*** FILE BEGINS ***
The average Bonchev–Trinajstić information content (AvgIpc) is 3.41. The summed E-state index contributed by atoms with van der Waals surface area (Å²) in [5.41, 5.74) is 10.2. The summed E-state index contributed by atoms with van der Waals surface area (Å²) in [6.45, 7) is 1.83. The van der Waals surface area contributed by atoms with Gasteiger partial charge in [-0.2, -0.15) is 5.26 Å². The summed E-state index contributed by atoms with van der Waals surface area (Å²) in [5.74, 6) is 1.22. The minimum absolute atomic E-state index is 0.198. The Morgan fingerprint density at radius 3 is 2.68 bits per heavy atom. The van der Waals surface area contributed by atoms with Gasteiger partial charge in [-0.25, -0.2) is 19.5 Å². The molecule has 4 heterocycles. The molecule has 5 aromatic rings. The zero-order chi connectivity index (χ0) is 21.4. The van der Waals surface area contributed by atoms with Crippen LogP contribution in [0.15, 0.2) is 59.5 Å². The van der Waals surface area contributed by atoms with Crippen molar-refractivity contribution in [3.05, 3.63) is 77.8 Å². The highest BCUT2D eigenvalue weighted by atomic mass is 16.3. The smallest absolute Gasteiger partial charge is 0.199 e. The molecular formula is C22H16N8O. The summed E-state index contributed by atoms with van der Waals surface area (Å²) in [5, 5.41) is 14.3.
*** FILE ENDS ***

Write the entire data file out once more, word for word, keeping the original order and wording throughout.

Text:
The average Bonchev–Trinajstić information content (AvgIpc) is 3.41. The summed E-state index contributed by atoms with van der Waals surface area (Å²) in [5.41, 5.74) is 10.2. The summed E-state index contributed by atoms with van der Waals surface area (Å²) in [6.45, 7) is 1.83. The van der Waals surface area contributed by atoms with Gasteiger partial charge in [-0.2, -0.15) is 5.26 Å². The summed E-state index contributed by atoms with van der Waals surface area (Å²) in [5.74, 6) is 1.22. The minimum absolute atomic E-state index is 0.198. The Morgan fingerprint density at radius 3 is 2.68 bits per heavy atom. The van der Waals surface area contributed by atoms with Gasteiger partial charge in [-0.25, -0.2) is 19.5 Å². The molecule has 4 heterocycles. The molecule has 5 aromatic rings. The zero-order chi connectivity index (χ0) is 21.4. The van der Waals surface area contributed by atoms with Crippen LogP contribution in [0.15, 0.2) is 59.5 Å². The van der Waals surface area contributed by atoms with Crippen molar-refractivity contribution in [3.05, 3.63) is 77.8 Å². The highest BCUT2D eigenvalue weighted by atomic mass is 16.3. The smallest absolute Gasteiger partial charge is 0.199 e. The molecular formula is C22H16N8O. The summed E-state index contributed by atoms with van der Waals surface area (Å²) in [5, 5.41) is 14.3.